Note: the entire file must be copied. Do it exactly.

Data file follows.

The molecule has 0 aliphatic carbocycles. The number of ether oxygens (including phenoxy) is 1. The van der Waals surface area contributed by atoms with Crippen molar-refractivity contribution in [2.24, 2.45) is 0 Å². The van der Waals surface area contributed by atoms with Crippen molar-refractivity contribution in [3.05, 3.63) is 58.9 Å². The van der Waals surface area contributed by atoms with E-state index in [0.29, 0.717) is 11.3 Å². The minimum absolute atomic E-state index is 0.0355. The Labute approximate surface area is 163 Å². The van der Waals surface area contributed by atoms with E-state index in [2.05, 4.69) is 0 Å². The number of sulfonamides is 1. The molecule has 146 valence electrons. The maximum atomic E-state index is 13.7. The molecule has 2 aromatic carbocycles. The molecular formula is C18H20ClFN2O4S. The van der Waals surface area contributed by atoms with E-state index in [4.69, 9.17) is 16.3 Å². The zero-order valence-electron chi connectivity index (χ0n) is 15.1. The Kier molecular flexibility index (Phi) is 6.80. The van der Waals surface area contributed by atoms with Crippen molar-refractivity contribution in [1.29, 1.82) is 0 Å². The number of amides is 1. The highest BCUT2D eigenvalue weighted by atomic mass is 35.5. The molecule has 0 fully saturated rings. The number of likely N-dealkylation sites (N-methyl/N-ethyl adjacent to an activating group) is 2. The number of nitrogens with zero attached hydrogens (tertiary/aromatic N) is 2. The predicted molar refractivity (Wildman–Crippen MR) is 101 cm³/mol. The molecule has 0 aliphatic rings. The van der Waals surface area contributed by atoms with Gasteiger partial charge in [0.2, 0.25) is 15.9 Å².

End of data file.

The molecule has 0 aliphatic carbocycles. The number of ether oxygens (including phenoxy) is 1. The van der Waals surface area contributed by atoms with Crippen molar-refractivity contribution in [2.24, 2.45) is 0 Å². The van der Waals surface area contributed by atoms with Crippen molar-refractivity contribution in [3.05, 3.63) is 58.9 Å². The van der Waals surface area contributed by atoms with E-state index in [0.29, 0.717) is 11.3 Å². The minimum absolute atomic E-state index is 0.0355. The Labute approximate surface area is 163 Å². The van der Waals surface area contributed by atoms with E-state index in [2.05, 4.69) is 0 Å². The number of sulfonamides is 1. The molecule has 146 valence electrons. The maximum atomic E-state index is 13.7. The molecule has 2 aromatic carbocycles. The molecular formula is C18H20ClFN2O4S. The van der Waals surface area contributed by atoms with E-state index in [4.69, 9.17) is 16.3 Å². The zero-order valence-electron chi connectivity index (χ0n) is 15.1. The Kier molecular flexibility index (Phi) is 6.80. The van der Waals surface area contributed by atoms with Crippen molar-refractivity contribution in [1.29, 1.82) is 0 Å². The number of amides is 1. The highest BCUT2D eigenvalue weighted by atomic mass is 35.5. The molecule has 0 fully saturated rings. The number of likely N-dealkylation sites (N-methyl/N-ethyl adjacent to an activating group) is 2. The number of nitrogens with zero attached hydrogens (tertiary/aromatic N) is 2. The predicted molar refractivity (Wildman–Crippen MR) is 101 cm³/mol. The molecule has 0 aliphatic rings. The van der Waals surface area contributed by atoms with Gasteiger partial charge in [0.2, 0.25) is 15.9 Å².